At its fourth participation in the International Championship of Physicists (IPT, English acronym), Brazil achieved its best result yet: climbing to the podium in second place in the 2021 competition, which ended in early July. Based at the University of Warsaw, Poland, but held remotely due to the pandemic, the event was attended by 12 countries and the Grand Final was disputed between Brazilian, Russian and Ukrainian university students. Russia scored the best result and Ukraine came in third.
Brazil’s performance was celebrated with excitement by organizing the tournament Brasileiro dos Físicos (or BPT, which means Championship of Brazilian Physicists), which serves as the national selection to determine the Brazilian representative at the IPT. “We, as a committee, are very excited about the result, especially since in four participations – 2017, 2018, 2019 and 2021 – Brazil has already reached two finals – 2018 and 2021,” said Mateos Azevedo, a member of the committee. From BPT, GALILEO.
In 2021, the responsibility fell to the team at the State University of Campinas (UNICamp), formed by Captain Felipe Mazzi, Maria Carolina Volpato, Leonardo Falabella, Anderson Volto, Ana Elisa Barrioni and Joao Pedro Minchillo led by Professors Leandro Tesler and Pierre-Louis Assisi. It was Unicamp’s first participation in an international tournament.
And they did their job very well: they repeated the 2018 achievement by reaching the final and overtaking that edition’s place, with the Federal University of ABC (UFABC) team securing bronze for Brazil. “This achievement is a reward for years of dedication and hard work on the part of the group of students from various courses who believed in the idea and mobilized themselves into an intense preparation,” says Unicamp Team Leader, Leandro Tesler, in the statement.
Created in 2009 in Ukraine, the International Physics Championship consists of a competition between students – undergraduates and masters – who are looking for solutions to physical problems that are little understood by the scientific community. One team presents a solution that is opposed by another, and finally a third group reviews the discussion and tries to piece together the arguments of both sides.
In this edition of IPT, for example, one issue that was raised was the bending motion that spaghetti acquires when placed in water. Participants were encouraged to investigate the dynamics of the shape and answer whether this phenomenon was present in other blocks, such as linguine, pattini, and even lasagna. The other 16 issues formulated by the organization can be accessed at The site does IP.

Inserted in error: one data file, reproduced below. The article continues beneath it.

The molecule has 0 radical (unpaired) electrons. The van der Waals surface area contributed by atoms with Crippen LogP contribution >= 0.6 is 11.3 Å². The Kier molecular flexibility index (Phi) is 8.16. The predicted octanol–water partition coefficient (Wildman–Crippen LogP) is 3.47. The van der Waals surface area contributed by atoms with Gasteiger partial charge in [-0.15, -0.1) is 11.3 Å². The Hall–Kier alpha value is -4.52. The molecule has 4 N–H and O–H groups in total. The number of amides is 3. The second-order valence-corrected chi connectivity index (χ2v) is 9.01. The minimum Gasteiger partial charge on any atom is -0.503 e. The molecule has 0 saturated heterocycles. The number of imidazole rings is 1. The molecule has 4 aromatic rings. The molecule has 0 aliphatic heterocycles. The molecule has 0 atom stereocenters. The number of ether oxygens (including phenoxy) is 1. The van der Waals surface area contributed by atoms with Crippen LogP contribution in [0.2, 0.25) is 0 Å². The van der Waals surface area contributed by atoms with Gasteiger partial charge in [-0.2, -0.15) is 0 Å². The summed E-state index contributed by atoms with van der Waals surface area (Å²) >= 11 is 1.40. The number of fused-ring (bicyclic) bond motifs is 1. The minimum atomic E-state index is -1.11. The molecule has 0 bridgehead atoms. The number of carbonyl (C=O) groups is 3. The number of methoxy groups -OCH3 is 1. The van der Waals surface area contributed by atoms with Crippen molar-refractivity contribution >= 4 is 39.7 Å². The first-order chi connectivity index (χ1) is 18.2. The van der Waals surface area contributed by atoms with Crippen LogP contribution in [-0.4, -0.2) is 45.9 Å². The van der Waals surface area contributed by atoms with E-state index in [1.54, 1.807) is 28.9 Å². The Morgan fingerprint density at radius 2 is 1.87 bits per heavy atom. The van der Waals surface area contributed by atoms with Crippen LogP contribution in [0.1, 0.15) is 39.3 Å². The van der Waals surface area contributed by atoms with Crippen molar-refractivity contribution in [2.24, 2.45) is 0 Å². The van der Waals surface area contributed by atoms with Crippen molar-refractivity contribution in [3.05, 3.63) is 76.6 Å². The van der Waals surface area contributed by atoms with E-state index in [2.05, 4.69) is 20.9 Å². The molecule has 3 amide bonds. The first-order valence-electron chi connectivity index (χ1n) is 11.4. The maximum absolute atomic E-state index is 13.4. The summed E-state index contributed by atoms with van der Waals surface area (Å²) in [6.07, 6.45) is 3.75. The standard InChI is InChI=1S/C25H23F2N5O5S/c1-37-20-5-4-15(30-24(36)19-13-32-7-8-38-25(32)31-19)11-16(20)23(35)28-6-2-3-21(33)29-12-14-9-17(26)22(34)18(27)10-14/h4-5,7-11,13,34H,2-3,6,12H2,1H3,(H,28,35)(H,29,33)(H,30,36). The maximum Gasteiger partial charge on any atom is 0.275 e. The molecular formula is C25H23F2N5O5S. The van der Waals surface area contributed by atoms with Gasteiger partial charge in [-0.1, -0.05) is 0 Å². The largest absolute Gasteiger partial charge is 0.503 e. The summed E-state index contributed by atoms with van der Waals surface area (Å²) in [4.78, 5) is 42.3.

Forecasts for the coming years
With a second place finish in 2021, the expectation of the Brazilian physical championship is to make the national selectivity more diverse in order to increase the country’s competitive reach in upcoming international competitions. “So far, we’ve only had official participation in BPT from teams from the southeast, more specifically from São Paulo, but we know the potential that Brazil has,” Azevedo says.
At a time when science is increasingly valued, such tournaments are becoming more and more important. “We really believe in the potential this competition should offer to train full-fledged scientists, since it involves not only theoretical decisions, but experimental constructions, teamwork and scientific communication per se,” continues the Brazilian, a master’s student at McGill University, in Canada.
He invites all students, not just Physics, but Engineering, Mathematics and anyone interested in other courses: “The 4th edition of the BPT will take place this year or next year, online, and everyone is welcome to participate! Assemble a team at your university (public, private or technical education) and participate in the competition. To contact the National Committee, simply send an email to [email protected].
* Supervised by Larissa Lopez.
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